EU Alternative Fuels Infrastructure Regulation
The Alternative Fuels Infrastructure Regulation (still at a proposal stage, but everyone seems to behave as its ratification is a done deal) will set a roadmap for the development of supporting infrastructure for electric vehicle charging. The practical implementation of the directive will take several years – the current wording of the proposal targets 2027, but hopefully, local governments will already begin to prepare the implementation of the key points. I’m hoping the current indications will hold and the directive will end up being issued as an EU regulation rather than directive, without much local variation as unified regulation will make it easier for companies to develop compatible solutions across the entire union.
The AFI regulation also talks extensively about hydrogen. I’ll be the first to admit that I’m not an expert in hydrogen technologies, but on the level of the whole energy system, I see the deployment of hydrogen as an alternative fuel or storage option as a positive thing. As we transition towards a more renewable energy production mix, the energy market will become more and more volatile. Energy will be overly abundant on windy, sunny days and scarce on others. Hydrogen generation will allow us to store the excess energy in hydrogen and utilize it later. With all that said, I have seen very little practical economic activity around hydrogen. The most active parties in this space are companies like Toyota and Honda who messed up their drivetrain bets and have found themselves struggling to keep up. I expect hydrogen to be primarily relevant in the context of lorries and heavy vehicles in the long term and completely irrelevant through 2022.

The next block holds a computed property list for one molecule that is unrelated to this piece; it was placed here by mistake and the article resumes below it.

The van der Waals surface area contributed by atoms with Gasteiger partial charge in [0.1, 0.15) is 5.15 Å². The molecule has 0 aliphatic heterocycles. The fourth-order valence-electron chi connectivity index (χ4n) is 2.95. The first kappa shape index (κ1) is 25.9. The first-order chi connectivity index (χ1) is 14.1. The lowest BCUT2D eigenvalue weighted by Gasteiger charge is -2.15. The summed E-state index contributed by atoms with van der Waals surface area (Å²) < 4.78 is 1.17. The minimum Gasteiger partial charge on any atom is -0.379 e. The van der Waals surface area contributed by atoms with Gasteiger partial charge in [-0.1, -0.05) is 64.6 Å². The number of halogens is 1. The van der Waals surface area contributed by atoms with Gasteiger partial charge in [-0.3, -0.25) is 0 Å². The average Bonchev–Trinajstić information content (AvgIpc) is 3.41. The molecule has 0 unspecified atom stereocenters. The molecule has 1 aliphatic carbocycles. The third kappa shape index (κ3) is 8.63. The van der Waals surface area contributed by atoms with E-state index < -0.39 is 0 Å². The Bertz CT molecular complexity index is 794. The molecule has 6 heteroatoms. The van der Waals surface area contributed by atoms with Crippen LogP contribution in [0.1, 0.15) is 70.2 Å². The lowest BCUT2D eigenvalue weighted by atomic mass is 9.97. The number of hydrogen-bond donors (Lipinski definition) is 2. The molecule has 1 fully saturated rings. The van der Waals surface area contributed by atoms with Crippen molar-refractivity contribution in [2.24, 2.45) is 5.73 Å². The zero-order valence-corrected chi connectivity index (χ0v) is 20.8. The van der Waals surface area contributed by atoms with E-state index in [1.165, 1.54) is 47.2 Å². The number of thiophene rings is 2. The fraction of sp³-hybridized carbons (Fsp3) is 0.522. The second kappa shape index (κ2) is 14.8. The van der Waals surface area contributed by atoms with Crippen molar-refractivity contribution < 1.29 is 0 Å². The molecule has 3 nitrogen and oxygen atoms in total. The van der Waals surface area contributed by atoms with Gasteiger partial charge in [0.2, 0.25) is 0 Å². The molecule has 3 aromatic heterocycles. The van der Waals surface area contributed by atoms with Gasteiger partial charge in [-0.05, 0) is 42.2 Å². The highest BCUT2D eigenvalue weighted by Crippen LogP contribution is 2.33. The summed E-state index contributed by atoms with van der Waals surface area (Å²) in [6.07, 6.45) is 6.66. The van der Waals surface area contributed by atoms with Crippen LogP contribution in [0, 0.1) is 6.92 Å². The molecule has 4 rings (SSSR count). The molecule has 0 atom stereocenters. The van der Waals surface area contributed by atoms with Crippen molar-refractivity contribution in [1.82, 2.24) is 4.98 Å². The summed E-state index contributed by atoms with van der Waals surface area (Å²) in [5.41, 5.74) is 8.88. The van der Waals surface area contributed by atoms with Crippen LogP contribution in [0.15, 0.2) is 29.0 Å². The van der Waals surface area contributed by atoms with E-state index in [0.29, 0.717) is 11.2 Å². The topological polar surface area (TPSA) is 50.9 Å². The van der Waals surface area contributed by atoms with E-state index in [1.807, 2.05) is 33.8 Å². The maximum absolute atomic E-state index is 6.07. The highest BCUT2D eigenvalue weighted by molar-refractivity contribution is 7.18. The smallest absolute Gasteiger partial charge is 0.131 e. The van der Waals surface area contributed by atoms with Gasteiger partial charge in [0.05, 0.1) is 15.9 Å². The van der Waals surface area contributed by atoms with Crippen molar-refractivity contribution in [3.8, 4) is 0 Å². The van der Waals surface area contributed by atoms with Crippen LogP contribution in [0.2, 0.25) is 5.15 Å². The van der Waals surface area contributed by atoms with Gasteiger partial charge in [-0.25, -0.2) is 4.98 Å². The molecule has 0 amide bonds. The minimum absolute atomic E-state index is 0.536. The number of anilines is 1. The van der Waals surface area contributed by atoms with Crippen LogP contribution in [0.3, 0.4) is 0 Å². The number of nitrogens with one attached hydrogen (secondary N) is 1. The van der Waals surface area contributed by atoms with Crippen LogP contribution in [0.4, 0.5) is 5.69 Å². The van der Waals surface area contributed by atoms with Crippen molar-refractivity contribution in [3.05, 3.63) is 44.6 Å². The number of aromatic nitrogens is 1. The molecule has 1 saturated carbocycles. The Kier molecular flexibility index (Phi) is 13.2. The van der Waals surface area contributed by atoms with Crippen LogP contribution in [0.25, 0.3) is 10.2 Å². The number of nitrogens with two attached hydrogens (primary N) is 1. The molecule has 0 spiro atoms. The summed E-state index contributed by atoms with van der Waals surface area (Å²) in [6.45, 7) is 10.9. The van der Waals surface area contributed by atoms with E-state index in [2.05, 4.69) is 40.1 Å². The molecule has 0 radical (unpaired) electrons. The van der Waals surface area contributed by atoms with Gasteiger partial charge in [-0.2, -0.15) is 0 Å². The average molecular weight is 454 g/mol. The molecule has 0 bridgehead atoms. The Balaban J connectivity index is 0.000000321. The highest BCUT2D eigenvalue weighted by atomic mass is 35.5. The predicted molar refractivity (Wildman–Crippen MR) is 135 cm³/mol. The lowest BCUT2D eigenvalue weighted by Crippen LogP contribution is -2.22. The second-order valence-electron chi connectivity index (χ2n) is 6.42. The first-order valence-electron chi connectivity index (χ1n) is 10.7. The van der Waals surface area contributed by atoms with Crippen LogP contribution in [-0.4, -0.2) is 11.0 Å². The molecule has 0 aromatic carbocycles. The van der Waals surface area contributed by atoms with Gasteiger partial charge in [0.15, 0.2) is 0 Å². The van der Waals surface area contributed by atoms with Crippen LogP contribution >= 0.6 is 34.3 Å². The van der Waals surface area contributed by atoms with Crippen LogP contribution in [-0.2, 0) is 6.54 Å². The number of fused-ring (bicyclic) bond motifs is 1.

The AFI will ensure that the main roads are covered with an extensive suite of charging infrastructure, which will serve to reduce range anxiety and cover the edge cases for long-range EV driving. I predict that local governments will begin the process to introduce additional charging hubs along with the TEN-T core road network in Europe.